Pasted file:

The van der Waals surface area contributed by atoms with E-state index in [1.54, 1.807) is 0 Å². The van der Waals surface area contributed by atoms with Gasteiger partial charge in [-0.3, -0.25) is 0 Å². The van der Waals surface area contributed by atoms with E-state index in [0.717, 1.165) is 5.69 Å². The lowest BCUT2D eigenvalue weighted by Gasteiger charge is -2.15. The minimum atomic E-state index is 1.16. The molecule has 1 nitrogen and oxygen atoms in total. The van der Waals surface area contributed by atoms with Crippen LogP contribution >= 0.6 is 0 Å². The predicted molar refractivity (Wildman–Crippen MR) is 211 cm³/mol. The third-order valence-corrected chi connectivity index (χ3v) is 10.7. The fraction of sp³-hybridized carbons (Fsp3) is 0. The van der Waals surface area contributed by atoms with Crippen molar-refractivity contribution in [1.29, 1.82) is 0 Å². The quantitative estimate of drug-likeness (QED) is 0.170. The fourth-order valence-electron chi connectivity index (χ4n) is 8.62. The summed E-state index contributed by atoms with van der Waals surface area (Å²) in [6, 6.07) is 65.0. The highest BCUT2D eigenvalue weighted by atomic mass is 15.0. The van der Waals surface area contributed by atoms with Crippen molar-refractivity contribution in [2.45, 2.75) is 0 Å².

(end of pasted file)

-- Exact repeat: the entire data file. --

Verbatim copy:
The van der Waals surface area contributed by atoms with E-state index in [1.54, 1.807) is 0 Å². The van der Waals surface area contributed by atoms with Gasteiger partial charge in [-0.3, -0.25) is 0 Å². The van der Waals surface area contributed by atoms with E-state index in [0.717, 1.165) is 5.69 Å². The lowest BCUT2D eigenvalue weighted by Gasteiger charge is -2.15. The minimum atomic E-state index is 1.16. The molecule has 1 nitrogen and oxygen atoms in total. The van der Waals surface area contributed by atoms with Crippen LogP contribution >= 0.6 is 0 Å². The predicted molar refractivity (Wildman–Crippen MR) is 211 cm³/mol. The third-order valence-corrected chi connectivity index (χ3v) is 10.7. The fraction of sp³-hybridized carbons (Fsp3) is 0. The van der Waals surface area contributed by atoms with Crippen molar-refractivity contribution in [1.29, 1.82) is 0 Å². The quantitative estimate of drug-likeness (QED) is 0.170. The fourth-order valence-electron chi connectivity index (χ4n) is 8.62. The summed E-state index contributed by atoms with van der Waals surface area (Å²) in [6, 6.07) is 65.0. The highest BCUT2D eigenvalue weighted by atomic mass is 15.0. The van der Waals surface area contributed by atoms with Crippen molar-refractivity contribution in [2.45, 2.75) is 0 Å².